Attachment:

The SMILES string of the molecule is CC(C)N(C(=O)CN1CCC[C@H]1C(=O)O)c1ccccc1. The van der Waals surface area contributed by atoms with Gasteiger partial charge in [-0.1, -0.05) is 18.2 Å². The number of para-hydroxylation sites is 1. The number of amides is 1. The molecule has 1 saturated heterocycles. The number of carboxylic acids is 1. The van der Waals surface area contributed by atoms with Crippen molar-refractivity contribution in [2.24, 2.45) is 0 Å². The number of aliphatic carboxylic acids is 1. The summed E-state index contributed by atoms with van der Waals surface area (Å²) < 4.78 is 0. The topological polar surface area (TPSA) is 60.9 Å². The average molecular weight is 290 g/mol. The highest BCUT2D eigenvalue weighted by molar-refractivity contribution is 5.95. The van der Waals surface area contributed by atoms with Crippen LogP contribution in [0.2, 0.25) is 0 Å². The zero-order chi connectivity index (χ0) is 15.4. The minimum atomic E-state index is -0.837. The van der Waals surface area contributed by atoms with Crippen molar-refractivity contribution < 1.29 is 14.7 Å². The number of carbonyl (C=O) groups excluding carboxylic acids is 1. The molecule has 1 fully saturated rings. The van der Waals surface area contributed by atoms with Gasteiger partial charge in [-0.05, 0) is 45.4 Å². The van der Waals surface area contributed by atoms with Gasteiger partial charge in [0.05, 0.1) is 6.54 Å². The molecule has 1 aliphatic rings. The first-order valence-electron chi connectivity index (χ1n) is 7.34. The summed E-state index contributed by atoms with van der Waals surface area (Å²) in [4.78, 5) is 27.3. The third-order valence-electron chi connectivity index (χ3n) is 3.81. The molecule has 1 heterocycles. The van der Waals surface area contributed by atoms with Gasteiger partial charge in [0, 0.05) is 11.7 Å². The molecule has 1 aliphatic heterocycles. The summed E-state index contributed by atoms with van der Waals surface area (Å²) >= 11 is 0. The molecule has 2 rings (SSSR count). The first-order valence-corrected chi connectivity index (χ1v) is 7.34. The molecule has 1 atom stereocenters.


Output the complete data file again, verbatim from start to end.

The SMILES string of the molecule is CC(C)N(C(=O)CN1CCC[C@H]1C(=O)O)c1ccccc1. The van der Waals surface area contributed by atoms with Gasteiger partial charge in [-0.1, -0.05) is 18.2 Å². The number of para-hydroxylation sites is 1. The number of amides is 1. The molecule has 1 saturated heterocycles. The number of carboxylic acids is 1. The van der Waals surface area contributed by atoms with Crippen molar-refractivity contribution in [2.24, 2.45) is 0 Å². The number of aliphatic carboxylic acids is 1. The summed E-state index contributed by atoms with van der Waals surface area (Å²) < 4.78 is 0. The topological polar surface area (TPSA) is 60.9 Å². The average molecular weight is 290 g/mol. The highest BCUT2D eigenvalue weighted by molar-refractivity contribution is 5.95. The van der Waals surface area contributed by atoms with Crippen LogP contribution in [0.2, 0.25) is 0 Å². The zero-order chi connectivity index (χ0) is 15.4. The minimum atomic E-state index is -0.837. The van der Waals surface area contributed by atoms with Crippen molar-refractivity contribution < 1.29 is 14.7 Å². The number of carbonyl (C=O) groups excluding carboxylic acids is 1. The molecule has 1 fully saturated rings. The van der Waals surface area contributed by atoms with Gasteiger partial charge in [-0.05, 0) is 45.4 Å². The van der Waals surface area contributed by atoms with Gasteiger partial charge in [0.05, 0.1) is 6.54 Å². The molecule has 1 aliphatic rings. The first-order valence-electron chi connectivity index (χ1n) is 7.34. The summed E-state index contributed by atoms with van der Waals surface area (Å²) in [4.78, 5) is 27.3. The third-order valence-electron chi connectivity index (χ3n) is 3.81. The molecule has 1 heterocycles. The van der Waals surface area contributed by atoms with Gasteiger partial charge in [0, 0.05) is 11.7 Å². The molecule has 1 aliphatic heterocycles. The summed E-state index contributed by atoms with van der Waals surface area (Å²) >= 11 is 0. The molecule has 2 rings (SSSR count). The first-order valence-corrected chi connectivity index (χ1v) is 7.34. The molecule has 1 atom stereocenters.